The term “yoga” etymologically can be derived from two different Sanskrit roots. Each root assigns completely different meanings to the term. One of the meanings is predominantly used in the system of Vedanta, the other in the historical school of yoga, called Yoga Darshana. But which meaning is the one that the school of yoga assigns to its own name?
Not untimely for our current global situation our humble Shalabhasana teaches us about the significance of the yoga of hatred (Krodha Yoga) and the yoga of love (Bhakti Yoga). Although sharing the same destination, they couldn’t be more different in regards to the type of passage that they provide. Both these yogas are the driving forces behind the main characters in India’s three great epics and tales, the Ramayana, Mahabharata and Bhagavata Purana, which although ancient stories contain characters all too similar to contemporary ones. For those of you who savor Indian myth, this is one of its spiciest legends and one of my favorites.
A student was inspired by us retreating to a live in the bush to focus on our spiritual practice. She would like to take a similar step but, finding the preparation tough, wrote the following:
“I find myself working 8am-6pm to build a strong financial foundation to retreat from this path to spend the majority of our hours on spiritual practice. However, I’m concerned I will be ‘behind’ in my spiritual practice by the time I am truly able to focus on it. In the meantime I am preoccupied with working in order to move towards enlightenment. It feels completely incongruous to what I’m trying to achieve. Grateful for your thoughts on this.”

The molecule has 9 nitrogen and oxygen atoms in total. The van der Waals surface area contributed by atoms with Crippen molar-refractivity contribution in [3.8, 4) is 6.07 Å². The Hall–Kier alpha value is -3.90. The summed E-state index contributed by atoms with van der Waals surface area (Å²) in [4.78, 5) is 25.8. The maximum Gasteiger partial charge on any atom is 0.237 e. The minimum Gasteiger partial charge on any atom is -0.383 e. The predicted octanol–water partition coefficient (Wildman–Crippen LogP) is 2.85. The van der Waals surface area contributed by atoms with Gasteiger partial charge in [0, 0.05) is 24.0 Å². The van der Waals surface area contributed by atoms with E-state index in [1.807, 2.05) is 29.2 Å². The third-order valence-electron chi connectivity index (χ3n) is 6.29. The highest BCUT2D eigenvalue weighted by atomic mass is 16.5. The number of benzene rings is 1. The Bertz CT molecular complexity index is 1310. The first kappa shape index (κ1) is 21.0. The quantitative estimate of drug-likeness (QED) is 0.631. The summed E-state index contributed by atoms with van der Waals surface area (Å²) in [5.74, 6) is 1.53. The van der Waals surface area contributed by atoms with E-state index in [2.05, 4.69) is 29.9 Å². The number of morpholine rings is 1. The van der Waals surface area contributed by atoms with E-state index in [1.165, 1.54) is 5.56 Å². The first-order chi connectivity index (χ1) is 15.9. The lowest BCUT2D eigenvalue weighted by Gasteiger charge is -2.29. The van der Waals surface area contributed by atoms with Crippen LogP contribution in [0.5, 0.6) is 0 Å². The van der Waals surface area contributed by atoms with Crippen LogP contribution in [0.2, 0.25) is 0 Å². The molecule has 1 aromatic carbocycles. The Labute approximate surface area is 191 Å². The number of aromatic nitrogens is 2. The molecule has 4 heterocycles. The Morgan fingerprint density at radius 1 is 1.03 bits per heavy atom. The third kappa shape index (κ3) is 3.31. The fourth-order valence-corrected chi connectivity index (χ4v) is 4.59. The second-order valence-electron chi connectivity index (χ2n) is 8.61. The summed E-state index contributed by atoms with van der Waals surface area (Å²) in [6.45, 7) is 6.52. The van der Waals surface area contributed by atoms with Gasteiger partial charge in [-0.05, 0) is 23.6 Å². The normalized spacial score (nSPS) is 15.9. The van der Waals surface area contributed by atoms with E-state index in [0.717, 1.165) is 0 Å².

Shanna Small from the Ashtanga Picture Project interviewed me on svadhyaya. This important term, that occurs several times in the Yoga Sutra is usually translated as ‘self-study’ but in yoga the term is narrowly defined and has important connotations.
Q: I, like many people, was told that, Svadhyaya simply meant self-study and that any studying we did of ourselves was self-study. Recently, It has come to my attention, that this is incorrect. […]
I was once interviewed by a yoga magazine about my thoughts on the difference between the traditional view of karma and the contemporary one. As I was ignorant of the contemporary view the interviewer informed me that the contemporary view is that if for example you thinking badly about somebody on the next street corner you may slip on a banana peel. […]
I received a question in regards to how we can bring our material and professional life into greater alignment with our spiritual goals and lifetime purpose. Before I talk about techniques and methods to bring this about let me firstly point out that in the very question there is already an implied separation between material […]
I have been repeatedly asked about a yogic take on terrorism. I tried to avoid this difficult subject but it keeps popping up, so here it is. Firstly, I am in no way recommending the dissolution of our defense forces. According to dharma each individual has the right to defend themselves and if they are […]